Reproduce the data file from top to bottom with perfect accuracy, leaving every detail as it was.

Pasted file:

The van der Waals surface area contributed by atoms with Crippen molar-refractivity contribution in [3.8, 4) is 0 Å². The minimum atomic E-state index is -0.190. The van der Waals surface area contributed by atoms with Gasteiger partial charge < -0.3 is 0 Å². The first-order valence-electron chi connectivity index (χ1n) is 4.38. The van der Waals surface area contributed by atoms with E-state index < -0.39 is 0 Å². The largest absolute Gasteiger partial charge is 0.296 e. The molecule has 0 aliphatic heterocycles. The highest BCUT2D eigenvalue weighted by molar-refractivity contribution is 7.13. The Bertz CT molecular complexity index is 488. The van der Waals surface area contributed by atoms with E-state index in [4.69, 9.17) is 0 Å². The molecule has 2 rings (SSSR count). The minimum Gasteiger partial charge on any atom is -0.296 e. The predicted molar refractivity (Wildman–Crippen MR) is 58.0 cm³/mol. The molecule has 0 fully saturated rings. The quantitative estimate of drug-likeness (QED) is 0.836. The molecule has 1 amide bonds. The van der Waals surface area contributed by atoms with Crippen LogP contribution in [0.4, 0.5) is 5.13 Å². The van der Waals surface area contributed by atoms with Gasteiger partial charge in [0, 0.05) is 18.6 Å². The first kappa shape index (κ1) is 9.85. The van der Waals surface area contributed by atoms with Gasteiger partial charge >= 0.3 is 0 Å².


The van der Waals surface area contributed by atoms with Crippen molar-refractivity contribution in [3.8, 4) is 0 Å². The minimum atomic E-state index is -0.190. The van der Waals surface area contributed by atoms with Gasteiger partial charge < -0.3 is 0 Å². The first-order valence-electron chi connectivity index (χ1n) is 4.38. The van der Waals surface area contributed by atoms with E-state index < -0.39 is 0 Å². The largest absolute Gasteiger partial charge is 0.296 e. The molecule has 0 aliphatic heterocycles. The highest BCUT2D eigenvalue weighted by molar-refractivity contribution is 7.13. The Bertz CT molecular complexity index is 488. The van der Waals surface area contributed by atoms with E-state index in [4.69, 9.17) is 0 Å². The molecule has 2 rings (SSSR count). The minimum Gasteiger partial charge on any atom is -0.296 e. The predicted molar refractivity (Wildman–Crippen MR) is 58.0 cm³/mol. The molecule has 0 fully saturated rings. The quantitative estimate of drug-likeness (QED) is 0.836. The molecule has 1 amide bonds. The van der Waals surface area contributed by atoms with Crippen LogP contribution in [0.4, 0.5) is 5.13 Å². The van der Waals surface area contributed by atoms with Gasteiger partial charge in [0, 0.05) is 18.6 Å². The first kappa shape index (κ1) is 9.85. The van der Waals surface area contributed by atoms with Gasteiger partial charge >= 0.3 is 0 Å².